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# converting a string to a date in C#

I was wondering how I would convert a string of four to six digits to a date in C#?

`111110 would be 11 11 10`

`111 10 would be 11 1 10`

`1 1 10 would be 1 1 10`

The pattern being `mmddyy` `mmd yy` `m d yy` and the spaces are either `' '` or `'\0'` (the input I am given is not very clean)

This what I have so far and it works for all above cases, its just not very pretty: Is there a more efficient solution to the above cases?

``````//Converts the given input string into a valid Date
private DateTime convertToDateFromString(string dateString)
{
int length = dateString.Length;
int month = 1;
int day = 1;
int year = 1;
bool gotMonth = false;
bool gotDay = false;
bool gotYear = false;
char c = ' ';
char peek = ' ';
string buffer = "";
DateTime bufferDate;
int count = 0;

try
{
//loop character by character through the string
for (int i = 0; i < dateString.Length; i++)
{
c = dateString[i];
if ((i + 1) < dateString.Length)
peek = dateString[i + 1];
else
peek = '\0';

if (c != ' ' && c != '\0')
{
buffer += c;
count++;
//Check if the month is done
if ((peek == ' ' || peek == '\0' || count == 2) && gotMonth == false)
{
count = 0;
gotMonth = true;
month = int.Parse(buffer);
buffer = null;
}
//Check if the day is done
else if ((peek == ' ' || peek == '\0' || count == 2) && gotDay == false && gotMonth == true)
{
count = 0;
gotDay = true;
day = int.Parse(buffer);
buffer = null;
}
//Check if the year is done
else if ((peek == ' ' || peek == '\0' || count == 2) && gotYear == false && gotMonth == true && gotDay == true)
{
count = 0;
gotYear = true;
year = int.Parse(buffer);
buffer = null;

if (year >= 80 && year <= 99)
year += 1900;
else if (year >= 0 && year <= 79)
year += 2000;
}
}
}
bufferDate = new DateTime(year, month, day);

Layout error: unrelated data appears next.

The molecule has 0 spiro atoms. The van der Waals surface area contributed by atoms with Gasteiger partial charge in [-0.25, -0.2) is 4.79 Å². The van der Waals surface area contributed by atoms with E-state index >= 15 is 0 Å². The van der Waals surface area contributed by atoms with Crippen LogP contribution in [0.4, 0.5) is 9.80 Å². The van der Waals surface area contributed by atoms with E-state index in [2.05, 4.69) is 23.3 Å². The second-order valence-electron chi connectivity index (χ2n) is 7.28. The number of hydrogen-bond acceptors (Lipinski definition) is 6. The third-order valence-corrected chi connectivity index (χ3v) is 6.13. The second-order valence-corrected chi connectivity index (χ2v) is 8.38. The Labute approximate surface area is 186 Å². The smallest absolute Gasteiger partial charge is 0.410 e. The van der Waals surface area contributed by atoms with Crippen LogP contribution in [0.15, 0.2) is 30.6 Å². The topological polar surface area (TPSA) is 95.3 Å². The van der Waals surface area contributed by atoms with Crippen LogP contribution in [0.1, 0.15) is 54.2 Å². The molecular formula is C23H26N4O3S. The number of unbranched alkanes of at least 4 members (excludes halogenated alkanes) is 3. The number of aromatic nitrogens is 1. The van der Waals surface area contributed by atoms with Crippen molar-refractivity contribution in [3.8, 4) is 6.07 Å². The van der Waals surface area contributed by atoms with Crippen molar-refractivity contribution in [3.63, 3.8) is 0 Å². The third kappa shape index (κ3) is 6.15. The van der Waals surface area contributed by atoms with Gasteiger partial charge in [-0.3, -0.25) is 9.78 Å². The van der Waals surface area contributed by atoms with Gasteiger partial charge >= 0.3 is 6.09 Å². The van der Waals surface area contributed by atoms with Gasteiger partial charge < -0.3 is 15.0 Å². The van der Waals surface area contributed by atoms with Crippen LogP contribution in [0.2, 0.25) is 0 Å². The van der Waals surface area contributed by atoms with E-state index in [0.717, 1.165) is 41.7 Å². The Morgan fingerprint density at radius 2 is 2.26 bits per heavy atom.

}
catch (System.Exception ex)
{
bufferDate = new DateTime(1, 1, 1);
}
return bufferDate;
}
``````
-
This is what happens when you don't do enough research on available functions and try to do things from scratch... – NexAddo Nov 10 '11 at 22:12
Is it me or did you just rewrite a new question for one that has been closed one hour before? stackoverflow.com/questions/8086209/… – Otiel Nov 10 '11 at 23:38

You discriminator here is the number of spaces. First get that:

``````string source = "....";
int spaceCount = source.Count(c => c == ' ');
``````

Then create formatstrings for the expected range 0..2 . You can use the strings from the question except that you have to use M for the months:

``````var formats = new string[] { "MMddyy", "MMd yy", "M d yy" };
``````

and then you can get your date :

``````DateTime r = DateTime.ParseExact(source, formats[spaceCount], null);
``````

-

Try using

``````DateTime.TryParseExact(dateString, new string[] { "MMddyy", "MMd yy", "M d yy" }, CultureInfo.CurrentCulture, DateTimeStyles.AssumeLocal, out result);
``````

if you need to you can

``````dateString = dateString.Replace('\0', ' ');
``````

before you begin

-
That's a much more efficient solution. Thanks! – NexAddo Nov 10 '11 at 21:54

You should use one of the many `Parse` methods defined on `DateTime`.

These will take the string, an optional format string (describing the format of the datetime string) and an optional culture.

Take a look at `Parse`, `ParseExact`, `TryParse` and `TryParseExact`, some of which will take a `string[]` of the formats to try.

Additionally, here available string formats - standard and custom date and time format strings.

-
Is there a list of acceptable string formats for `DateTime.Parse`? – NexAddo Nov 10 '11 at 21:46
@NexAddo - Yes, there is. Answer amended. – Oded Nov 10 '11 at 21:48
The problem is that he has many format strings he needs to use. – McKay Nov 10 '11 at 21:49
@McKay - some the parse methods take a `string[]` of the different formats to try. Which you seem to know about from your answer. – Oded Nov 10 '11 at 21:51
@Downvoter - care to comment? – Oded Nov 10 '11 at 21:52